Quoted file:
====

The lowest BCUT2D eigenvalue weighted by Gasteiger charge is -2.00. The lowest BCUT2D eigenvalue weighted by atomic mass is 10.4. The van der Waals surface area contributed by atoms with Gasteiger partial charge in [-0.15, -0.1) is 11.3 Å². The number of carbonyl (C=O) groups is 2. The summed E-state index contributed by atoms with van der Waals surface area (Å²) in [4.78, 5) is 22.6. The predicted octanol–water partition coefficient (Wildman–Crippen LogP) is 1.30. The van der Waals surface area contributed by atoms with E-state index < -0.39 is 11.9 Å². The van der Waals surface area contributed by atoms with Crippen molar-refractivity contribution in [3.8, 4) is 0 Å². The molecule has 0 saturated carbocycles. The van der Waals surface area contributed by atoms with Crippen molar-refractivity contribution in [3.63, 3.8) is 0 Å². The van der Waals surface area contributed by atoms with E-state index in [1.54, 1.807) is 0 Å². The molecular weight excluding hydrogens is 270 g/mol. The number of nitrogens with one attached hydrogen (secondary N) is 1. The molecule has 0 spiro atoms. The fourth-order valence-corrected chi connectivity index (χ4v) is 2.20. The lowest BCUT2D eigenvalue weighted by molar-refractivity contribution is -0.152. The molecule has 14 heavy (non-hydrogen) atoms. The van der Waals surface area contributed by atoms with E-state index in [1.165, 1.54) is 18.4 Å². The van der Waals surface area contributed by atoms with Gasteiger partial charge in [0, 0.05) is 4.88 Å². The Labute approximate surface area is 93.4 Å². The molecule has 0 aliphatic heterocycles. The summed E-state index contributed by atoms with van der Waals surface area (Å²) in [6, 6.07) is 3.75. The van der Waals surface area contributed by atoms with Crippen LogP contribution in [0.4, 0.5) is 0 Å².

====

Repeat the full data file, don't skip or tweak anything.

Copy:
The lowest BCUT2D eigenvalue weighted by Gasteiger charge is -2.00. The lowest BCUT2D eigenvalue weighted by atomic mass is 10.4. The van der Waals surface area contributed by atoms with Gasteiger partial charge in [-0.15, -0.1) is 11.3 Å². The number of carbonyl (C=O) groups is 2. The summed E-state index contributed by atoms with van der Waals surface area (Å²) in [4.78, 5) is 22.6. The predicted octanol–water partition coefficient (Wildman–Crippen LogP) is 1.30. The van der Waals surface area contributed by atoms with E-state index < -0.39 is 11.9 Å². The van der Waals surface area contributed by atoms with Crippen molar-refractivity contribution in [3.8, 4) is 0 Å². The molecule has 0 saturated carbocycles. The van der Waals surface area contributed by atoms with Crippen molar-refractivity contribution in [3.63, 3.8) is 0 Å². The van der Waals surface area contributed by atoms with E-state index in [1.54, 1.807) is 0 Å². The molecular weight excluding hydrogens is 270 g/mol. The number of nitrogens with one attached hydrogen (secondary N) is 1. The molecule has 0 spiro atoms. The fourth-order valence-corrected chi connectivity index (χ4v) is 2.20. The lowest BCUT2D eigenvalue weighted by molar-refractivity contribution is -0.152. The molecule has 14 heavy (non-hydrogen) atoms. The van der Waals surface area contributed by atoms with E-state index in [1.165, 1.54) is 18.4 Å². The van der Waals surface area contributed by atoms with Gasteiger partial charge in [0, 0.05) is 4.88 Å². The Labute approximate surface area is 93.4 Å². The molecule has 0 aliphatic heterocycles. The summed E-state index contributed by atoms with van der Waals surface area (Å²) in [6, 6.07) is 3.75. The van der Waals surface area contributed by atoms with Crippen LogP contribution in [0.4, 0.5) is 0 Å².